He was standing by the inner library door when I came in, a funny mixture of boyish eagerness and innocence on his adult face. “Go ahead, young lady,” he said, pulling the inner door open for me.
“Oh, just a minute,” I answered, dumping my returns in the dropbox, happy from the autumn wind outside and my walk downtown.
“Thanks,” I said, taking his gift of an open door with airy confidence.
“You’re beautiful,” he mumbled pleasantly as I passed, and for a minute, my knee-jerk reaction kicked in, and I brushed on by, not willing to meet his eye, seeking the inner sanctuary of the library and the anonymity of hidden rows. My creep sensors were on red-alert and flight was the key option.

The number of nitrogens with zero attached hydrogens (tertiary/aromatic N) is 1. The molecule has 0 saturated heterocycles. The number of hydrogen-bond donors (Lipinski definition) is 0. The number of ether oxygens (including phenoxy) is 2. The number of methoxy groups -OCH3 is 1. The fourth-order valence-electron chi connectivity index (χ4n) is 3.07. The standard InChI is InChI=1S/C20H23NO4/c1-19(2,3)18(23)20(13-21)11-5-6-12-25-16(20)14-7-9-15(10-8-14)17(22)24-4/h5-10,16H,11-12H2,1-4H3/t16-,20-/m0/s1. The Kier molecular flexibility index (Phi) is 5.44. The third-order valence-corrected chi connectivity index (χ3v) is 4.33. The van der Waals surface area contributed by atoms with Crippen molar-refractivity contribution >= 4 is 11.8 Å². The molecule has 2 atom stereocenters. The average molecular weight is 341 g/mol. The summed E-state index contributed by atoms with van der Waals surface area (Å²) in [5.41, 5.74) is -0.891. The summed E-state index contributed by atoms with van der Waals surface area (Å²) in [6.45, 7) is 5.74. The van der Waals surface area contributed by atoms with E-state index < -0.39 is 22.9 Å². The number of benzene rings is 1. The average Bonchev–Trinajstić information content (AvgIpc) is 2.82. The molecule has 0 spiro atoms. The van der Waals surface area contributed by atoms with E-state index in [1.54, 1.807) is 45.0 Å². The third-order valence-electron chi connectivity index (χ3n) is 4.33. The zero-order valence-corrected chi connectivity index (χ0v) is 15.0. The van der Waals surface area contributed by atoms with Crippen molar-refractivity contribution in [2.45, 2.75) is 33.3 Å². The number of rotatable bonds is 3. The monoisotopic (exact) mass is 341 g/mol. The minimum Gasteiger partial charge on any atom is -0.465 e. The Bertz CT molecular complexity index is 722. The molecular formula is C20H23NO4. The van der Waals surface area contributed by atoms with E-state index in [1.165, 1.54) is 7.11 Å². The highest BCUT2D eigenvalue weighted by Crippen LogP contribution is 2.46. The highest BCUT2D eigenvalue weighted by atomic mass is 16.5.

I made my decision in about a millisecond, and a millisecond later I regretted it. He’s not a creep, my heart said. He’s a man whose simplicity lacks a filter. I had been beautiful, I thought, for a little while—the day had made me so and bright thoughts running up toward God and back from Him had made me so—but in that one millisecond I felt suddenly ugly.
What if I had looked that man in the eye, smiled, and received his gift? What if I had let him beautify me by his blessing, as God’s wind and colors had also gifted me with beauty this day? What if I finally understood that my beauty (such as it is!) is not a gift for me to enjoy, but for those around me? What if I had said, “You are too,” and returned the blessing on his head?